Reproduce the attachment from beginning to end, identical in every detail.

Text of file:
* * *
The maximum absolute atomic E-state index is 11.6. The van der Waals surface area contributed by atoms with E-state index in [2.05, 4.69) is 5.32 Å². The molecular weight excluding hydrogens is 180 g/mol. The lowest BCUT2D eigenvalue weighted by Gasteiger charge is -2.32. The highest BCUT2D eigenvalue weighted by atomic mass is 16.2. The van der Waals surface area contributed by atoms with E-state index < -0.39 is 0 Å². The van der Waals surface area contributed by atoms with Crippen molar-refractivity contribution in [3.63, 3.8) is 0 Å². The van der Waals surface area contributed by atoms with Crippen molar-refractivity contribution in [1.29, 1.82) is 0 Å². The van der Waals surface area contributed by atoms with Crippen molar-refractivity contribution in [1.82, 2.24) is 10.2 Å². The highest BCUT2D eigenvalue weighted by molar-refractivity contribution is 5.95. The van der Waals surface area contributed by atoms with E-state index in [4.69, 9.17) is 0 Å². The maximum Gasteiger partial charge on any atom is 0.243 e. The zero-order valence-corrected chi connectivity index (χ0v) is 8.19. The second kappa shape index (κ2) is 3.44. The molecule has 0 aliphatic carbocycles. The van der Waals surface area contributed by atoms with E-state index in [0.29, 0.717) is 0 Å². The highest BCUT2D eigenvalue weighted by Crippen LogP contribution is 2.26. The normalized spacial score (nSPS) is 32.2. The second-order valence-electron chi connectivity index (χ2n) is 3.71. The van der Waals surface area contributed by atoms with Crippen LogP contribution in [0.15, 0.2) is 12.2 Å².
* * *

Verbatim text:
The maximum absolute atomic E-state index is 11.6. The van der Waals surface area contributed by atoms with E-state index in [2.05, 4.69) is 5.32 Å². The molecular weight excluding hydrogens is 180 g/mol. The lowest BCUT2D eigenvalue weighted by Gasteiger charge is -2.32. The highest BCUT2D eigenvalue weighted by atomic mass is 16.2. The van der Waals surface area contributed by atoms with E-state index < -0.39 is 0 Å². The van der Waals surface area contributed by atoms with Crippen molar-refractivity contribution in [3.63, 3.8) is 0 Å². The van der Waals surface area contributed by atoms with Crippen molar-refractivity contribution in [1.29, 1.82) is 0 Å². The van der Waals surface area contributed by atoms with Crippen molar-refractivity contribution in [1.82, 2.24) is 10.2 Å². The highest BCUT2D eigenvalue weighted by molar-refractivity contribution is 5.95. The van der Waals surface area contributed by atoms with E-state index in [4.69, 9.17) is 0 Å². The maximum Gasteiger partial charge on any atom is 0.243 e. The zero-order valence-corrected chi connectivity index (χ0v) is 8.19. The second kappa shape index (κ2) is 3.44. The molecule has 0 aliphatic carbocycles. The van der Waals surface area contributed by atoms with E-state index in [0.29, 0.717) is 0 Å². The highest BCUT2D eigenvalue weighted by Crippen LogP contribution is 2.26. The normalized spacial score (nSPS) is 32.2. The second-order valence-electron chi connectivity index (χ2n) is 3.71. The van der Waals surface area contributed by atoms with Crippen LogP contribution in [0.15, 0.2) is 12.2 Å².